Why “Father” is not a Metaphor
One line in Andrew’s review is revealing: “I’ve seen Father too much as a metaphor, and too much in connection with his relationship to me; that he has eternally been the Father of the Son has formed an embarrassingly small part of my theology.”
Andrew is not the only one. In an otherwise helpful critique of a talk by John Piper, Krish Kandiah reveals the same significant lapse. Krish first quotes Piper:
Piper writes: “God has revealed himself to us in the Bible pervasively as King, not Queen, and as Father, not Mother. The second person of the Trinity is revealed as the eternal Son. The Father and the Son created man and woman in his image, and gave them together the name of the man, Adam (Genesis 5:2). God appoints all the priests in Israel to be men. The Son of God comes into the world as a man, not a woman. He chooses twelve men to be his apostles. The apostles tell the churches that all the overseers—the pastor/elders who teach and have authority (1 Timothy 2:12)—should be men; and that in the home, the head who bears special responsibility to lead, protect, and provide should be the husband (Ephesians 5:22–33).”
And then goes on to comment:
John Piper is not claiming here that God is male – that would be to confer sexual identity that is not appropriate for our Triune God. But Piper is underlining the number of times God uses male metaphors to describe himself, suggesting that God uses male metaphors pervasively. Although he does not claim that these male metaphors are used exclusively, he chooses not to mention that God also uses quite a lot of feminine metaphors.
Did you spot the mistake here? When Piper says that God is, “Father, not Mother. The second person of the Trinity is revealed as the eternal Son,” this is not metaphor. Piper is not saying it is metaphor. Rather, it is who God is. “Father” is the proper name of God, and is no more metaphorical than my name being “Mr Hosier.” Sure, God at times acts in ways that are like a mother (that’s a metaphor), but Father is who he is.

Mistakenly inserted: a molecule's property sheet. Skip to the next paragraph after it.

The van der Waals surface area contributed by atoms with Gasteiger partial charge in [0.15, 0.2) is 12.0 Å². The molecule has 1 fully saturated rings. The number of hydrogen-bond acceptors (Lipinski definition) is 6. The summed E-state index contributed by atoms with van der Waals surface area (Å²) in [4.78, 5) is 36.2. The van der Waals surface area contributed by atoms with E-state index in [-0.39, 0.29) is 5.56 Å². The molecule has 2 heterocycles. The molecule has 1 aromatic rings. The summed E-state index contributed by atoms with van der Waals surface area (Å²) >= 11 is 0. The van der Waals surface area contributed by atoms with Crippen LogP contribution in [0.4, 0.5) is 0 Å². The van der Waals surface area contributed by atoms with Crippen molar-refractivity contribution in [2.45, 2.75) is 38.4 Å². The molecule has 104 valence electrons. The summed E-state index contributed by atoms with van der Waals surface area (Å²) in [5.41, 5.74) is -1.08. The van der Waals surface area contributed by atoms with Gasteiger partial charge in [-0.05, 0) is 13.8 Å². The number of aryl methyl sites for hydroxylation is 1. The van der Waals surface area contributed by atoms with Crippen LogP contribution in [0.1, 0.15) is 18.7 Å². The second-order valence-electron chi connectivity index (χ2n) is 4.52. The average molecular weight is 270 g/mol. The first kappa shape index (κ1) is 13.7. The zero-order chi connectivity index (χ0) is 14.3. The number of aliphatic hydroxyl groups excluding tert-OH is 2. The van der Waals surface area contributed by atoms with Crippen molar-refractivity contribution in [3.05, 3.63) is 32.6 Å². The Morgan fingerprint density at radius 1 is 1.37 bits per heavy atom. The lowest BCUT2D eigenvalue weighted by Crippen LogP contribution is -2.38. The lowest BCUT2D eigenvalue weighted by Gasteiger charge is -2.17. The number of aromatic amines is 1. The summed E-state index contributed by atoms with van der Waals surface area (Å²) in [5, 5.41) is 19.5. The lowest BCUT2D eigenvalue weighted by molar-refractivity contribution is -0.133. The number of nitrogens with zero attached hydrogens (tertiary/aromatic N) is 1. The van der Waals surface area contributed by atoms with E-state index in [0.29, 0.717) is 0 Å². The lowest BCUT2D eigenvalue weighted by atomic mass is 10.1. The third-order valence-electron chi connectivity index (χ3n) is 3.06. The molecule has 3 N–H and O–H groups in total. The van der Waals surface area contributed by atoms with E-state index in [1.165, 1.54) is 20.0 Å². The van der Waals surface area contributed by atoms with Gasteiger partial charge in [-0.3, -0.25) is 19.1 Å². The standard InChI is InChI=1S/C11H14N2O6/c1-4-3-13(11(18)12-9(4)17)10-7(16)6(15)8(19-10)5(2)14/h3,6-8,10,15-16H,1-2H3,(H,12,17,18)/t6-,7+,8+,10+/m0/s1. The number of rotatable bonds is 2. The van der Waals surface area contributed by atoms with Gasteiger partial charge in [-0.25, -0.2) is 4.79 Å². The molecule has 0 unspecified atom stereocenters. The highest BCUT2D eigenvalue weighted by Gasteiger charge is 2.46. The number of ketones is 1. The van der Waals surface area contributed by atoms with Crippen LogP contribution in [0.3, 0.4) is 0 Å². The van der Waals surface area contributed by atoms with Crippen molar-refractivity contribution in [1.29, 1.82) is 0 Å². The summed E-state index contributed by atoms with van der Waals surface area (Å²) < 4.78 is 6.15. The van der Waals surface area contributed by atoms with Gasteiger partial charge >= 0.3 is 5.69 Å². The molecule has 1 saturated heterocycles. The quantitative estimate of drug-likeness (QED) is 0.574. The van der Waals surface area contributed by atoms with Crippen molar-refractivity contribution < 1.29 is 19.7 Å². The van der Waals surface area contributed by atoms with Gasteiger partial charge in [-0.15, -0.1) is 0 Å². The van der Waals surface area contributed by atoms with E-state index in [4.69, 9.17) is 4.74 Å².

Getting clarity about this has all kinds of vital consequences. As Andrew makes clear, it fundamentally affects our understanding of God, which then affects our worship of God. It also helps us plot a course through the morass of conflicting arguments in the egalitarian-complementarian debate. It means that we don’t fall into the trap of creating opposing lists of male and female metaphors for God in order to try and justify our own theo-cultural positions.
Of course, it also means that many people have to go through a comprehensive re-wiring process in order to be able to see that God being “Father” is a good thing, and not simply a projection of all that is worst about their own, earthly, fathers.
It means entering into the full-orbed joy of Trinitarian worship, where we experience the empowering presence of the Spirit, from the Father, in the Son. Or, as Mike Reeves rather wonderfully expresses it,
How great and lovely, then, is the work of the Spirit! He unites us to the Son so that the Father’s love for the Son also encompasses us; he draws us to share the Father’s own enjoyment of the Son; and he causes us to share the Son’s delight in the Father. What could be more delicious than to keep in step with a Spirit whose purpose is that?